Thanks again.

Irishdoug said:
I'll look at my algebra and derivatives and repost.

1. if you want to find coefficients ##c_n## such that ##\phi(x) = \sum_{n=1}^{\infty} c_{n} \psi_{n}(x)##, then ##c_n=\int \phi(x)\psi_n(x)dx##, not what you have in (2b).
2. if ##\phi(x) = \sum_{n=1}^{\infty} c_{n} \psi_{n}(x)## and ##\phi(x)## is normalized, it is true (please show the following if you have not already done so) that (a) ##\sum_{n=1}^{\infty} |c_{n}|^2=1## and (b) the expectation value for the energy is given by ##\langle E \rangle=\sum_{n=1}^{\infty} |c_{n}|^2E_n##.

berkeman
A particle with mass m is in an infinite potential well of length x=0 to x=a
Q1a. Show explicitly that the wave-function ##\phi_{n}## = ##\sqrt{\frac{2}{a}}## sin(n##\pi##x/a) are eigenfunctions of the Hamiltonian of this system H= -##\frac{\hbar^2}{2m}## ##\frac{d^2}{dx^2}## and determine the corresponding eigen-values.

-##\frac{\hbar^2}{2m}## ##\frac{d^2\phi}{dx^2}## = E##\phi##

-##\frac{\hbar^2}{2m}## ##\frac{d^2 sin(n\pi x/a)}{dx^2}## = ##\sqrt{\frac{2}{a}}## ##\frac{-\hbar^2}{2m}## ##\frac{n^2 \pi^2}{a^2}## -sin(##\frac{n \pi x}{a}##) = ##\frac{\hbar^2 \pi^2 n^2}{2ma^2}## ##\sqrt{\frac{2}{a}}##sin(##\frac{n\pi x}{a}##)

so, ##\frac{\hbar^2}{2m}## ##\frac{d^2\phi}{dx^2}## = E##\phi## where E=##\frac{\hbar^2 \pi^2 n^2}{2ma^2}##

The eigen-values are thus E= ##\frac{\hbar^2 \pi^2 n^2}{2ma^2}## were n = 0,1,3... as sine is an odd function.

Am I correct in my belief that the energy levels are the eigen-values as they are the scalars of the eigenfunctions and thus meet the correct definition of eigenvalues?

b. What is the physical interpretation of ##\phi^2##?

This is the probability of finding the system in a particular eigenstate, when an ensemble of measurements is made.

2. At time t=0 a particle is in an infinite potential well of width a prepared in a state ##\phi## = Nx(a-x)
a. Determine N so the wavefunction is properly normalized

##\int_{-\infty}^{\infty} \phi^* \phi dx## = 1 --> ##\int_{-\infty}^{\infty} N^2(ax-x^2)^2 dx##

Take N outside, the limits of integration are 0 to a.

End up with:
##N^2## (##\frac{a^2a^3}{3} -\frac{aa^4}{2}+\frac{a^5}{5}##) = ##N^2##*##\frac{a^5}{30}## so N = ##\sqrt{\frac{30}{a^5}}##

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kuruman said:

1. if you want to find coefficients ##c_n## such that ##\phi(x) = \sum_{n=1}^{\infty} c_{n} \psi_{n}(x)##, then ##c_n=\int \phi(x)\psi_n(x)dx##, not what you have in (2b).
2. if ##\phi(x) = \sum_{n=1}^{\infty} c_{n} \psi_{n}(x)## and ##\phi(x)## is normalized, it is true (please show the following if you have not already done so) that (a) ##\sum_{n=1}^{\infty} |c_{n}|^2=1## and (b) the expectation value for the energy is given by ##\langle E \rangle=\sum_{n=1}^{\infty} |c_{n}|^2E_n##.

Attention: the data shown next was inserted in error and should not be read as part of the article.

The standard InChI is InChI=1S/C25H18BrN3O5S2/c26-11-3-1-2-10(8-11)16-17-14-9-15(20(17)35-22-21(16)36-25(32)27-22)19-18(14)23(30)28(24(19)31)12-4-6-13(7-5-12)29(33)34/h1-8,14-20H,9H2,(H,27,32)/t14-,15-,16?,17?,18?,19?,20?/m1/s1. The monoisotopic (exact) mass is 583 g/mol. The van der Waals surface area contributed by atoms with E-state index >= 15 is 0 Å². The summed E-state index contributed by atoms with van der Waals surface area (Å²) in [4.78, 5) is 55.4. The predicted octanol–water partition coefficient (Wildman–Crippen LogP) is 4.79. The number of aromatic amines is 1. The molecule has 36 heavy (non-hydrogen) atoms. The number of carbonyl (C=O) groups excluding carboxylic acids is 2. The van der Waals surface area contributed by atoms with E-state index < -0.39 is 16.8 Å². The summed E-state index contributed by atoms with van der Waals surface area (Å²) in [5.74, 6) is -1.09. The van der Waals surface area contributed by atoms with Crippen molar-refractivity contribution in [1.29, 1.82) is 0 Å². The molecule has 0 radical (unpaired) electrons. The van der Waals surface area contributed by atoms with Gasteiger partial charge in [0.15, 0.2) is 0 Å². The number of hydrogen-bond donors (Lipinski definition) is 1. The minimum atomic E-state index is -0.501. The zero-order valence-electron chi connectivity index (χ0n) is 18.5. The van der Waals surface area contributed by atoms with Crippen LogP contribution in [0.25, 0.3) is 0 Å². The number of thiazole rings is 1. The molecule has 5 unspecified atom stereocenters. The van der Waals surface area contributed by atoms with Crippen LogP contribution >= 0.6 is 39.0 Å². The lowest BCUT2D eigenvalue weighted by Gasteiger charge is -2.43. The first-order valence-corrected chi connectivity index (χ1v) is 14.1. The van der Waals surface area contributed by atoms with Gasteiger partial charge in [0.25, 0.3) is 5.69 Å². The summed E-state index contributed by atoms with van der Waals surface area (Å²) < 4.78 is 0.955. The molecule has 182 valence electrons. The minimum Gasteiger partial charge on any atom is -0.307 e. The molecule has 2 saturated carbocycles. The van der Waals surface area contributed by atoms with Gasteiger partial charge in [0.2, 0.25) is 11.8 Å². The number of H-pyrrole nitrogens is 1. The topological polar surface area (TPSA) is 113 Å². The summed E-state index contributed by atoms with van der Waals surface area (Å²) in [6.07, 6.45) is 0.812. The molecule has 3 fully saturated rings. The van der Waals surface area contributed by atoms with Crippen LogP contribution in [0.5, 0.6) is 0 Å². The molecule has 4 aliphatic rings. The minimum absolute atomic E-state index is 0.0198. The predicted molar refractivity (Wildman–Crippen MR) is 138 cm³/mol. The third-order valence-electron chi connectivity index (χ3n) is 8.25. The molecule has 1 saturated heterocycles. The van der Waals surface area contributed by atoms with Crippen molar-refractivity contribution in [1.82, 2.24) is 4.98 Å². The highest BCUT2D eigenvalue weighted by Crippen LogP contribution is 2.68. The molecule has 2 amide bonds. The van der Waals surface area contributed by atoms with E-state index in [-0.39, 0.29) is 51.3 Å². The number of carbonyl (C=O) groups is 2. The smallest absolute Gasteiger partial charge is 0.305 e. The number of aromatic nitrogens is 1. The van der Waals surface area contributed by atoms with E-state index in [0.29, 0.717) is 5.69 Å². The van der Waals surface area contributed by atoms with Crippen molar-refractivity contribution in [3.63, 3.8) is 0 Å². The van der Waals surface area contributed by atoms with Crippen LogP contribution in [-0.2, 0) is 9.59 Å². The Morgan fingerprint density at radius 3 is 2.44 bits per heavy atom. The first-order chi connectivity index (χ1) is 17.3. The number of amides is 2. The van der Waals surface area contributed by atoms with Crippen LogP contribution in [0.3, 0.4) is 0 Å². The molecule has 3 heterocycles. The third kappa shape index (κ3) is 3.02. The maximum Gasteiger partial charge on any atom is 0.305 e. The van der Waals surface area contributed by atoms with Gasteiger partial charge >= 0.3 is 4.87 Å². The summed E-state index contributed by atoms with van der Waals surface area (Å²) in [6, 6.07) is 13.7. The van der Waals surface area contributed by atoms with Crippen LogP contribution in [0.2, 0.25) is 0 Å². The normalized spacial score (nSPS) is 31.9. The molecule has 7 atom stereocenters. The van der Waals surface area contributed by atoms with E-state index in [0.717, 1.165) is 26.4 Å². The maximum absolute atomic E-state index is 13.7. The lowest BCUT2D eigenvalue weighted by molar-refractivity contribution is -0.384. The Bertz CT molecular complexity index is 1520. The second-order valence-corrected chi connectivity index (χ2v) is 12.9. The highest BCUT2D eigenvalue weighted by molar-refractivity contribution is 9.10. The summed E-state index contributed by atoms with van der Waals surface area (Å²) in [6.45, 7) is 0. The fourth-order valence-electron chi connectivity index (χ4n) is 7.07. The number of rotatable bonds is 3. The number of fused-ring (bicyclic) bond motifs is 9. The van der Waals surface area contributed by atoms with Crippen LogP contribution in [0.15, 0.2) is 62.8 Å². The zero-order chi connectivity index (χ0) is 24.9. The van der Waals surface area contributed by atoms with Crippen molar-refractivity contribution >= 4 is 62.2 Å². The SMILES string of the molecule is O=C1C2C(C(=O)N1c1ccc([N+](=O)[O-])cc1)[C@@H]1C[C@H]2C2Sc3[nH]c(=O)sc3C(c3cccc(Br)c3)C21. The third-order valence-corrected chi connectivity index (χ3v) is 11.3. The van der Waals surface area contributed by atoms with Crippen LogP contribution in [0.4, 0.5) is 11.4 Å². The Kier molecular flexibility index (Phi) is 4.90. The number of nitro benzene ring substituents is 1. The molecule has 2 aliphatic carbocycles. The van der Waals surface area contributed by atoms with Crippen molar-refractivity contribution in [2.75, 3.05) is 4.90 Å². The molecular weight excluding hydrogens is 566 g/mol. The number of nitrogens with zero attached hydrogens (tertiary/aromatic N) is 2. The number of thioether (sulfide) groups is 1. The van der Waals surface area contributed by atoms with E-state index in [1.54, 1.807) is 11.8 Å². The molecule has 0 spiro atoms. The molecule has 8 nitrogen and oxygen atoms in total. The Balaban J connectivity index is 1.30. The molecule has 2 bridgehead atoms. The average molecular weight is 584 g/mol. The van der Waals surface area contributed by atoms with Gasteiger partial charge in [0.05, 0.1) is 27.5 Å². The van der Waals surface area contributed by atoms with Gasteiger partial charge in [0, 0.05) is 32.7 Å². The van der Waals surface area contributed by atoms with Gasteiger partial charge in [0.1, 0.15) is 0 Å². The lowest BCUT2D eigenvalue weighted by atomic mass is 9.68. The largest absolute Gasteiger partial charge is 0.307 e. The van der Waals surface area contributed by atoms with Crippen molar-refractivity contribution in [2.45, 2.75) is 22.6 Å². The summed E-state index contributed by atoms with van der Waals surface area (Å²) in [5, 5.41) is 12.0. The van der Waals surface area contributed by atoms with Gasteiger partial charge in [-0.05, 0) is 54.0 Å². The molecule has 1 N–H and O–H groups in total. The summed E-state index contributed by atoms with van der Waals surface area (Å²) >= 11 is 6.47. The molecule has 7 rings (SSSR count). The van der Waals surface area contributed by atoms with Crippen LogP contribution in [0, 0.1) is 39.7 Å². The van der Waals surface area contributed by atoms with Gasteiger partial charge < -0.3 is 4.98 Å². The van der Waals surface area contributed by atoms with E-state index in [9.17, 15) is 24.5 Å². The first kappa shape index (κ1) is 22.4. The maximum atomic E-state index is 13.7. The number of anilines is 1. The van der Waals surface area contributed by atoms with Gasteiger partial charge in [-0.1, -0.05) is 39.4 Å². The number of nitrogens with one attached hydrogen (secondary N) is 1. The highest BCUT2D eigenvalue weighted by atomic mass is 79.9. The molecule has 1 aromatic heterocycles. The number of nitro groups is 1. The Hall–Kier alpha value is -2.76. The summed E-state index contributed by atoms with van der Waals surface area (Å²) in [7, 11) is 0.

Ok so in trying to find how to do this question, I found that it is taken straight from Griffiths Intro to QM, so when I do the math I can just look at that for this part, to ensure it's correct.

But I just want to be clear I understand what's going on. To find the expansion coefficient, I take my prepared state ##\psi## and multiply it by the wavefunction ##\phi## that corresponds to the expansion co-efficient I am looking for i.e. ##\phi_{1}## for ##c_{1}##, ##\phi_{2}## for ##c_{2}## etc. I than take the integral of that with the appropriate limits of integration.

This gives me ##c_{n}##, which when squared tells me the probability of measuring the observable ##E_{n}##, which is some number? Is this reasoning correct?

The last part of the question I will then simply be using <H>=##c_{n}^2####E_{n}## which should give me a numerical value less than 1?

Yes, this is a problem out of Griffiths.

Irishdoug said:
But I just want to be clear I understand what's going on. To find the expansion coefficient, I take my prepared state ψ\psi and multiply it by the wavefunction ϕ\phi that corresponds to the expansion co-efficient I am looking for i.e. ϕ1\phi_{1} for c1c_{1}, ϕ2\phi_{2} for c2c_{2} etc. I than take the integral of that with the appropriate limits of integration.
Your understanding is correct. Think of ##\phi(x)## as a vector and the ##\psi_n(x)## as unit vectors. Then the integral can be thought of as the component (or projection) of the vector on the unit vector. It's analogous to saying ##A_i=\vec A \cdot ~\hat x_i##.
Irishdoug said:
This gives me ##c_{n}##, which when squared tells me the probability of measuring the observable ##E_{n}##, which is some number? Is this reasoning correct?
Watch your language. Correctly said, ##|c_n|^2## is the probability of obtaining result ##E_n## when you measure the observable. The probability of measuring the observable depends on how determined you are to do the measurement, if you have more pressing business, to what extent you allow yourself to be distracted by phone calls, etc.
Irishdoug said:
The last part of the question I will then simply be using ##<H>=c_{n}^2E_{n}## which should give me a numerical value less than 1?
No. As I wrote in post #4,$$\langle H \rangle=\langle E \rangle=\sum_{n=1}^{\infty} |c_{n}|^2E_n.$$This is the expectation or average value for the energy. Just like any average it implies making the measurement many times and then taking the average. If you make ##N## measurements the well known form for writing the average is$$\langle E \rangle=\frac{\sum_{i=1}^{\infty} N_iE_i}{\sum_{i=1}^{\infty} N_i}=\frac{\sum_{i=1}^{\infty} N_iE_i}{N}$$where ##N_i## is the the number of measurements that yielded value ##E_i##. Knowing that out of a total of ##N## measurements, ##N_i## of them returned value ##E_i##, you would say that the probability that anyone measurement will result in value ##E_i## is $$p_i=\frac{N_i}{N}.$$This means that you can express the average as$$\langle E \rangle=\sum_i p_iE_i.$$Do you see how it works?